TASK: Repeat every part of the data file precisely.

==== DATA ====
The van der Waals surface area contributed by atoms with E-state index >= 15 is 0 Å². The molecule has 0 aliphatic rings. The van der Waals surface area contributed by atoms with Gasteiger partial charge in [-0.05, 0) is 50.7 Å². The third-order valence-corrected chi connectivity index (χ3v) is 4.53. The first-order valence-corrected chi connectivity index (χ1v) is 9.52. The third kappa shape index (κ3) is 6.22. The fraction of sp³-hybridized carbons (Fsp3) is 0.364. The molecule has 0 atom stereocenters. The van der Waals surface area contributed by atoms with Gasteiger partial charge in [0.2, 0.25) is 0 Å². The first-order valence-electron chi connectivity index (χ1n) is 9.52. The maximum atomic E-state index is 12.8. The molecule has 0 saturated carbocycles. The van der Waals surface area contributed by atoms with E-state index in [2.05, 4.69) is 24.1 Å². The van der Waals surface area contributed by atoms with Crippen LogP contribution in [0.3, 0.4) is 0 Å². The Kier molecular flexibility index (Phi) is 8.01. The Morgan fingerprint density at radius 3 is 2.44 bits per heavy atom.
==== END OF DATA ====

The van der Waals surface area contributed by atoms with E-state index >= 15 is 0 Å². The molecule has 0 aliphatic rings. The van der Waals surface area contributed by atoms with Gasteiger partial charge in [-0.05, 0) is 50.7 Å². The third-order valence-corrected chi connectivity index (χ3v) is 4.53. The first-order valence-corrected chi connectivity index (χ1v) is 9.52. The third kappa shape index (κ3) is 6.22. The fraction of sp³-hybridized carbons (Fsp3) is 0.364. The molecule has 0 atom stereocenters. The van der Waals surface area contributed by atoms with Gasteiger partial charge in [0.2, 0.25) is 0 Å². The first-order valence-electron chi connectivity index (χ1n) is 9.52. The maximum atomic E-state index is 12.8. The molecule has 0 saturated carbocycles. The van der Waals surface area contributed by atoms with E-state index in [2.05, 4.69) is 24.1 Å². The van der Waals surface area contributed by atoms with Crippen LogP contribution in [0.3, 0.4) is 0 Å². The Kier molecular flexibility index (Phi) is 8.01. The Morgan fingerprint density at radius 3 is 2.44 bits per heavy atom.